Overall Rating Gold - expired
Overall Score 79.39
Liaison Yolanda Cieters
Submission Date March 5, 2021

STARS v2.2

Seattle University
AC-6: Sustainability Literacy Assessment

Status Score Responsible Party
Complete 4.00 / 4.00 Yolanda Cieters
Associate Director
"---" indicates that no data was submitted for this field

Does the institution conduct an assessment of the sustainability literacy of its students?:

Which of the following best describes the literacy assessment? The assessment is administered to::
The entire (or predominate) student body, directly or by representative sample

Which of the following best describes the structure of the assessment? The assessment is administered as a::
Pre- and post-assessment to the same cohort or to representative samples in both a pre- and post-test

A copy of the questions included in the sustainability literacy assessment(s):
A list or sample of the questions included in the sustainability literacy assessment or the website URL where the assessment tool may be found:

NOTE about attached questions: the survey is distributed using qualtrics. Qualtrics, by default, numbers the questions in the order they are produced. Those are not the numbers that appear to the respondent.

For more information, see: https://www.seattleu.edu/cejs/campus-sustainability/sustainability-literacy/

A brief description of how the literacy assessment was developed and/or when it was adopted:

The Sustainability Literacy assessment was adopted in August 2013.

SUSTLIT is a standardized questionnaire designed to assess aptitude in sustainability. The questionnaire measures knowledge, attitudes, and behavior about sustainability. SUSTLIT has both the behavior checklists and an array of attitude questions; but, most of the items assess knowledge. Sustainability is defined across six dimensions of knowledge: climate change, energy, planetary assets, systems, environmental, and organizational influences, plus a set of definition questions. The six knowledge dimensions are assessed with four to eight items. There are also eleven definition questions, eleven attitude items, and sixteen behavior measures.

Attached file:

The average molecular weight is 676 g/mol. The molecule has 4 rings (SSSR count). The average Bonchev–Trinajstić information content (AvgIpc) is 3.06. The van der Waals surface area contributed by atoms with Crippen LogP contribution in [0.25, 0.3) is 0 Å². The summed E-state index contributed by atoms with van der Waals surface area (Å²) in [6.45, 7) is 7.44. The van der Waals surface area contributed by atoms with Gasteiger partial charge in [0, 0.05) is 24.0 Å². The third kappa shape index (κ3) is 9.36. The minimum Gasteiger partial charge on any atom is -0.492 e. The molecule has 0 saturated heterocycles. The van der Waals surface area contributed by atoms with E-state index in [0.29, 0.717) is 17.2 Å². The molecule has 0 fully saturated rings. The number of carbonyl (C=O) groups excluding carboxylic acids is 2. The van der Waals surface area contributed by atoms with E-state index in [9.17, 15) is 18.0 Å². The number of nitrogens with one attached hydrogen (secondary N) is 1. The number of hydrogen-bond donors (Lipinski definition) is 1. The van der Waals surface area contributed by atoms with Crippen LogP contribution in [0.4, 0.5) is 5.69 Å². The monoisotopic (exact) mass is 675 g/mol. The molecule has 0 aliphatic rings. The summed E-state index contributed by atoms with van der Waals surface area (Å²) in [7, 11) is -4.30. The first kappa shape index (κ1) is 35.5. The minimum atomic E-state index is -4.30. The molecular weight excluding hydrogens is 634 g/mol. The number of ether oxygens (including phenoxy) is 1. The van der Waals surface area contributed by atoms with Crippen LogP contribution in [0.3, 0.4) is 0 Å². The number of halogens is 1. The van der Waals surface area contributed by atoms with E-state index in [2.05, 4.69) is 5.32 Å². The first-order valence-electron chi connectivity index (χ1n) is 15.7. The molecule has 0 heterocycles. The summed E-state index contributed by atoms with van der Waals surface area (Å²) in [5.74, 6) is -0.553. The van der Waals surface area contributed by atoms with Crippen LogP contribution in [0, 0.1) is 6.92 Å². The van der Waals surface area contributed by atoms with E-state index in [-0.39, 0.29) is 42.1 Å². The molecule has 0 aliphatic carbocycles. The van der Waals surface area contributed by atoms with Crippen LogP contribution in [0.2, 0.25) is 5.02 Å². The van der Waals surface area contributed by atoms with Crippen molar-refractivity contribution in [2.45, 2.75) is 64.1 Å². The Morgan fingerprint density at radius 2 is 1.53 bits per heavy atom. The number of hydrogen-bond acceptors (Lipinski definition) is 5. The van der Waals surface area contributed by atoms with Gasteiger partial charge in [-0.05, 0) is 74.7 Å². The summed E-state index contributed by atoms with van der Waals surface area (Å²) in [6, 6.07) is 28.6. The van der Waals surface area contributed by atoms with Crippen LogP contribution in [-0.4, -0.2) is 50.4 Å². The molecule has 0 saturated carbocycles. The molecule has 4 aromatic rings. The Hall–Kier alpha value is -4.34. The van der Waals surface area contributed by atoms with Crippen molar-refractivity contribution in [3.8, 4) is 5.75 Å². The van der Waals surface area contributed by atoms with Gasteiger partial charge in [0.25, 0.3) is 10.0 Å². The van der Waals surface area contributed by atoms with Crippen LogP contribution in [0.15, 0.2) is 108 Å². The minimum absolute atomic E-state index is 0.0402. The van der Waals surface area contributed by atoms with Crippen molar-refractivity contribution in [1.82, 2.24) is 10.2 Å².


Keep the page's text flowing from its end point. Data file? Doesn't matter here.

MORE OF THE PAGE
All the knowledge items are 5-point Likert scales (strongly disagree-strongly agree). Likert scales are appropriate for measuring knowledge when there is not an objectively clear right or wrong response. Statements on SUSTLIT are worded such that about half reflected correct understanding of sustainability and half incorrect. Reported scores, therefore, were recoded such that higher numbers reflected more correct responses--stronger agreement indicating higher sustainability literacy.

A brief description of how a representative sample was reached (if applicable) and how the assessment(s) were administered :

In August of 2013, Seattle University assessed the sustainability literacy of all incoming freshman. The class of 975 new students were invited to complete the SUSTLIT survey on-line. SUSTLIT is a standardized questionnaire designed to assess aptitude in sustainability. The scale was developed and its psychometric properties assessed, using SU students. Results from that development process are available; but, because they were not intended to be a targeted sample, they do not necessarily represent any specific group at Seattle University. This data collection was, therefore, intended to be the benchmark in a series of annual surveys of incoming freshman, to be supplemented with periodic assessments of graduating seniors.

The survey has been given to all incoming freshmen at the start of the 2013, 2014, 2015, 2016, 2017, 2019, 2020 fall quarters. The first post-test has been given to all graduating seniors in May 2017 and has bene conducted since then in 2018 and in 2020. The survey is sent out by Academic Affairs and administered by two Faculty members from SU’s Albers School of Business and Economics.

A brief summary of results from the literacy assessment(s):

See result tables here: https://www.seattleu.edu/cejs/campus-sustainability/sustainability-literacy/

Previous analysis showed the combined 2017-18 graduating class was significantly more sustainability literate than when they entered Seattle University. A review of the 2020 graduating class suggests the same for that group. The graduating class scored higher on seven of nine comparisons--lower on sustainability issues related to energy and planetary assets. Overall, the results support our belief that an SU education increases the sustainability literacy of its students.

Website URL where information about the sustainability literacy assessment is available:
Additional documentation to support the submission:

Data source(s) and notes about the submission:

The information presented here is self-reported. While AASHE staff review portions of all STARS reports and institutions are welcome to seek additional forms of review, the data in STARS reports are not verified by AASHE. If you believe any of this information is erroneous or inconsistent with credit criteria, please review the process for inquiring about the information reported by an institution or simply email your inquiry to stars@aashe.org.